The Star-Herald

Historically speaking – Week of June 8, 2022

Presque Isle has two large cemeteries located right on Main Street or U.S. Route 1: the Johnson Cemetery just north of town in what was originally the town of Maysville; and Fairmount Cemetery just south of town.

Fairmount was established in 1864 by a group of local business men and currently contains 10,000 burial plots of which approximately 6,000 are full.

Why would anyone want to talk about a cemetery – or consider going on a tour of one? Cemeteries are actually now considered outdoor museums as they often have much to tell us about our history. In addition, Fairmount could be considered a “garden cemetery.” These types of cemeteries are quite different than the “burying ground, graveyard, or churchyards” of the past with nothing more than long rows of headstones side by side. Garden cemeteries came into existence in the early 1800s and were designed to encourage visitation. A garden cemetery includes lanes that lend themselves to walking, an abundance of trees and shrubs, and often wildlife (there are definitely many chipmunks present in Fairmount). There is even a special word for gravestone and cemetery enthusiasts – a “taphophile”!

Fairmount, like other garden cemeteries established during the Victorian Era, is rich with beautiful architectural symbolism such as urns, clasped hands, crosses, broken pediments, carvings of various plants of Victorian meaning, a large statue, and much more.  

It is the largest cemetery north of Bangor and covers 30 acres. Although it was opened in the 1860s, you will find gravestones dated 1810 and 1825. These individuals were re-interred after the opening of this cemetery. Prior to the mid-1800s, it was the practice to lay your loved ones to rest in individual family plots. This became troublesome for a few reasons. One was that the family plots were in the way of progress as roads were built to accommodate growing populations. Another reason was that family plots were not planned landscaping and visitors paying their respects often had to combat poison ivy, poison oak, or poison sumac. This is not an issue in a formal cemetery.

Fairmount is also the location of Presque Isle’s Civil War Monument. Originally known as the Soldier’s Monument (as our forefathers never imagined other wars), the monument was erected in 1873 and officially dedicated on July 4, 1874. It is one of over 140 such monuments in the State of Maine. The majority of these were put up after 1900 making our monument one of the first in the State. The monument is around 15 feet high with a granite base and a marble obelisk and eagle.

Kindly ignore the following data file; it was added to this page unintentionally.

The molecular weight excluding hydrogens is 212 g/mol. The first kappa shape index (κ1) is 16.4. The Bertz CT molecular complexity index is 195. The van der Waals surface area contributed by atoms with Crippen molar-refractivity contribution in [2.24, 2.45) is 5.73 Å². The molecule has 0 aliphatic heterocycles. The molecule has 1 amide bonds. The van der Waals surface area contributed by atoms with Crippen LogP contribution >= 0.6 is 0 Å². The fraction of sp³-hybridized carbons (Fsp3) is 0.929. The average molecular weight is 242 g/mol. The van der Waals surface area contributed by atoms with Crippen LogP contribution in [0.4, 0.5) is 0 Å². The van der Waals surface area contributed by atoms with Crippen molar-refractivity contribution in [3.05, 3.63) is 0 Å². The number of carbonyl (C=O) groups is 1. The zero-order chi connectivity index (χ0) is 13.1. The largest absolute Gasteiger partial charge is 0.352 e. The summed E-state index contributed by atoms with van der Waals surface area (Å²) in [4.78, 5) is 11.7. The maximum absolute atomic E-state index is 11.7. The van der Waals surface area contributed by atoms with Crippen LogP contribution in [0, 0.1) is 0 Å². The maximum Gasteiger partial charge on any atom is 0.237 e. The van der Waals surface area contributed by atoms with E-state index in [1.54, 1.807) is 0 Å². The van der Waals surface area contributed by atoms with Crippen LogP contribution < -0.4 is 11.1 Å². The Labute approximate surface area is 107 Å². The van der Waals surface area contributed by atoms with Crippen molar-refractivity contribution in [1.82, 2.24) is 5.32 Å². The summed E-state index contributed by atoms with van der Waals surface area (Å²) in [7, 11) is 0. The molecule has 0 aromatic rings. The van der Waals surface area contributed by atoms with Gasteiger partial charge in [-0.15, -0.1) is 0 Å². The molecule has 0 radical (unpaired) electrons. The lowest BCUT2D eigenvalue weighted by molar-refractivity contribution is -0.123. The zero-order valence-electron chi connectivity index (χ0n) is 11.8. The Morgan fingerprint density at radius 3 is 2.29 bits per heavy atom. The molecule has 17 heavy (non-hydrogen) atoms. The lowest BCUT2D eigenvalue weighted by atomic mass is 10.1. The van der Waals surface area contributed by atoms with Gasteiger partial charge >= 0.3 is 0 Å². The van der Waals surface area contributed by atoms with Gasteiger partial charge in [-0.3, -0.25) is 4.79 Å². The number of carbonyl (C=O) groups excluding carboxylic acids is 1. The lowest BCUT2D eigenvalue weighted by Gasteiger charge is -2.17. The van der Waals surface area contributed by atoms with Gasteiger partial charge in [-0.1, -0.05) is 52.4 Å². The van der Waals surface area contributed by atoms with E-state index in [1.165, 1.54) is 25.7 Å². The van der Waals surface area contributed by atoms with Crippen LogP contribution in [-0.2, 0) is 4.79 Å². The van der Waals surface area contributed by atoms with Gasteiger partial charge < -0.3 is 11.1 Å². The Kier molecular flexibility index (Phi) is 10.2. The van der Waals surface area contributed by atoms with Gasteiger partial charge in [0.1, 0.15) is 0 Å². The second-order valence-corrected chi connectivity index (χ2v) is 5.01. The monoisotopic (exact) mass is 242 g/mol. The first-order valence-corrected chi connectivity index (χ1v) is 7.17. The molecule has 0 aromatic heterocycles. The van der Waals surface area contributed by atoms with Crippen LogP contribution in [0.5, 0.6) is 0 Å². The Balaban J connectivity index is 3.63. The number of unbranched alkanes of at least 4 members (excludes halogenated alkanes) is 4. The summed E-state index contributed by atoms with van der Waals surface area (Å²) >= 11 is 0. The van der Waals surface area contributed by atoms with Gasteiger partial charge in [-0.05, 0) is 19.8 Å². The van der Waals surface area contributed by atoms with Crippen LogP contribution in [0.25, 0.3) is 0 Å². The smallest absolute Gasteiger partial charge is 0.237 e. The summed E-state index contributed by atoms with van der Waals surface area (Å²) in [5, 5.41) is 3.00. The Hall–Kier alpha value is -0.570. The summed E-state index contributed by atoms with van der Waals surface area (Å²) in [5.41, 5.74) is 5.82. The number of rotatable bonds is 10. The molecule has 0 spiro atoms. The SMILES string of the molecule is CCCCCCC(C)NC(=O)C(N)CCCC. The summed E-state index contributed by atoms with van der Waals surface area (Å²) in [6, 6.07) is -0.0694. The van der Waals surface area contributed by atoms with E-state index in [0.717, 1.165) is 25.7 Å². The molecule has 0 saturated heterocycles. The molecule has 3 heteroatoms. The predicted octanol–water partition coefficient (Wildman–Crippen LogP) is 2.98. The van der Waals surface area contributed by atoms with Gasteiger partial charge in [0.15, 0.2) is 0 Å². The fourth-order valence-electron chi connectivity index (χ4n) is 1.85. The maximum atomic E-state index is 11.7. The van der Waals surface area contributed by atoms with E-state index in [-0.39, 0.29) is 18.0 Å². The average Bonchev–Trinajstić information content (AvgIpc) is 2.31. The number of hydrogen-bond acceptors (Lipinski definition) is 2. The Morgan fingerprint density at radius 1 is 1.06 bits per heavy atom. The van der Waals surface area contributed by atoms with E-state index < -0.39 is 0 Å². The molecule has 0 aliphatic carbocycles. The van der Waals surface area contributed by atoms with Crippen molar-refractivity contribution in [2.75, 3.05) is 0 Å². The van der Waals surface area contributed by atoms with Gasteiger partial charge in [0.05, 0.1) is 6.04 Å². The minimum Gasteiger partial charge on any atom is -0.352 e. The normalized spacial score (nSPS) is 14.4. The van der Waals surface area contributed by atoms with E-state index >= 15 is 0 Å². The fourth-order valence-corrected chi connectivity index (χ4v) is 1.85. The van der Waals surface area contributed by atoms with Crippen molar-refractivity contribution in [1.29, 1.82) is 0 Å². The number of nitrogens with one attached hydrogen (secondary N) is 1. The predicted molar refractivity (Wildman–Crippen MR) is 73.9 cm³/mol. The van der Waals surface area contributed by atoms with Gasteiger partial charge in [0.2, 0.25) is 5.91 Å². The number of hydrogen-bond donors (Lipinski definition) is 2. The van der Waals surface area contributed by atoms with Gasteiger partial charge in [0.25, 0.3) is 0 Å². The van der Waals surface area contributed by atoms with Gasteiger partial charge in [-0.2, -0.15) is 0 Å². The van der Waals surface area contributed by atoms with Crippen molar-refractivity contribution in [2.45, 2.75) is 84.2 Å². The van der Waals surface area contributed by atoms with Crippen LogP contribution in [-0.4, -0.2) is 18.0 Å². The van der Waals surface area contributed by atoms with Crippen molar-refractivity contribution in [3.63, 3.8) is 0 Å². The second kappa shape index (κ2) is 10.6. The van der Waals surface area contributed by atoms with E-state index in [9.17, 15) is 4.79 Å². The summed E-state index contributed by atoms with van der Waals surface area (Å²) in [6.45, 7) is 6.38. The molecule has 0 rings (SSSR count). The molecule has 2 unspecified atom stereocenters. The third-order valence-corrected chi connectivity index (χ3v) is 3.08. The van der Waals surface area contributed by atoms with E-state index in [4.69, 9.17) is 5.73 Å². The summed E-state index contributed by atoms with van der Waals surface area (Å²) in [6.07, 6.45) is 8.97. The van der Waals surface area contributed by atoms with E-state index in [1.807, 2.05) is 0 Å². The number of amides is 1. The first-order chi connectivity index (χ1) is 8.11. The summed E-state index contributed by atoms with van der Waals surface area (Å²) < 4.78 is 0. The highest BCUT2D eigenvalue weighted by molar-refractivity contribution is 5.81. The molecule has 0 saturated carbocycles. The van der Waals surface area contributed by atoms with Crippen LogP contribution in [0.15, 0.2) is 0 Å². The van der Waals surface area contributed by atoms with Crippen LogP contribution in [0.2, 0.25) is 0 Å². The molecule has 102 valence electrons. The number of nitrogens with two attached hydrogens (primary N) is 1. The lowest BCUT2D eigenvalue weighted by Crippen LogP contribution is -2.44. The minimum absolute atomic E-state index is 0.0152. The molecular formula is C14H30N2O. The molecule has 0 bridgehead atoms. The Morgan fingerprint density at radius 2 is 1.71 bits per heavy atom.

Much can be learned by a casual stroll through this beautiful cemetery. Who is interred there? How did they impact the history of our community? What symbols are contained on their headstones and what does that tell us about them? How many different types of materials were used to create the headstones?  Are there any interesting epitaphs? Visitors can also learn more about community history by ascertaining who played a major role in the growth of our city, but is not interred there.

Presque Isle Historical Society has long recognized the importance of cemeteries to the fabric of our history and has been leading tours of historic Fairmount Cemetery since 2013. There are four tours of Fairmount scheduled for this summer: June 9, July 7, Aug. 11, and Sept. 8. Cost of the tour is $5 per person. For more information on the tours or to register for one, please contact the Society at pihistoricalsociety@hotmail.com.  

Kimberly R. Smith is the secretary/treasurer of the Presque Isle Historical Society.

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